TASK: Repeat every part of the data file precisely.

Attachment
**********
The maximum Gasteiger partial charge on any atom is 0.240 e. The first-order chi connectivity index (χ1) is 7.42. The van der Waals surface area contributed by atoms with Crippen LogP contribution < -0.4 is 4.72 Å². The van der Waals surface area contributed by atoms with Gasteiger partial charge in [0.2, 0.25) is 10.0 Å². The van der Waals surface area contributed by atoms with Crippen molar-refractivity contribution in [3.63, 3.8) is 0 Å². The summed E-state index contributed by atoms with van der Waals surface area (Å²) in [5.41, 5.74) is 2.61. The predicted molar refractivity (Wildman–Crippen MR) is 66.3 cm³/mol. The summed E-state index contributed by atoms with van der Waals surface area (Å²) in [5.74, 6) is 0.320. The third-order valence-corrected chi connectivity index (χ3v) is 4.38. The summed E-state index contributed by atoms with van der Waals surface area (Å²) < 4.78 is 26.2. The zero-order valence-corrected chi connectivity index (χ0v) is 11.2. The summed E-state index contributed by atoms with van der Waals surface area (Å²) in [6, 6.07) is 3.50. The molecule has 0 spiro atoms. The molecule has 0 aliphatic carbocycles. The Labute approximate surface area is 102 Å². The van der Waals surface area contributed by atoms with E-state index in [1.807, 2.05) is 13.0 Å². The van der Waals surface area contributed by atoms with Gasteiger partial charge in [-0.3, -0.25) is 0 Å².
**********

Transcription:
The maximum Gasteiger partial charge on any atom is 0.240 e. The first-order chi connectivity index (χ1) is 7.42. The van der Waals surface area contributed by atoms with Crippen LogP contribution < -0.4 is 4.72 Å². The van der Waals surface area contributed by atoms with Gasteiger partial charge in [0.2, 0.25) is 10.0 Å². The van der Waals surface area contributed by atoms with Crippen molar-refractivity contribution in [3.63, 3.8) is 0 Å². The summed E-state index contributed by atoms with van der Waals surface area (Å²) in [5.41, 5.74) is 2.61. The predicted molar refractivity (Wildman–Crippen MR) is 66.3 cm³/mol. The summed E-state index contributed by atoms with van der Waals surface area (Å²) in [5.74, 6) is 0.320. The third-order valence-corrected chi connectivity index (χ3v) is 4.38. The summed E-state index contributed by atoms with van der Waals surface area (Å²) < 4.78 is 26.2. The zero-order valence-corrected chi connectivity index (χ0v) is 11.2. The summed E-state index contributed by atoms with van der Waals surface area (Å²) in [6, 6.07) is 3.50. The molecule has 0 spiro atoms. The molecule has 0 aliphatic carbocycles. The Labute approximate surface area is 102 Å². The van der Waals surface area contributed by atoms with E-state index in [1.807, 2.05) is 13.0 Å². The van der Waals surface area contributed by atoms with Gasteiger partial charge in [-0.3, -0.25) is 0 Å².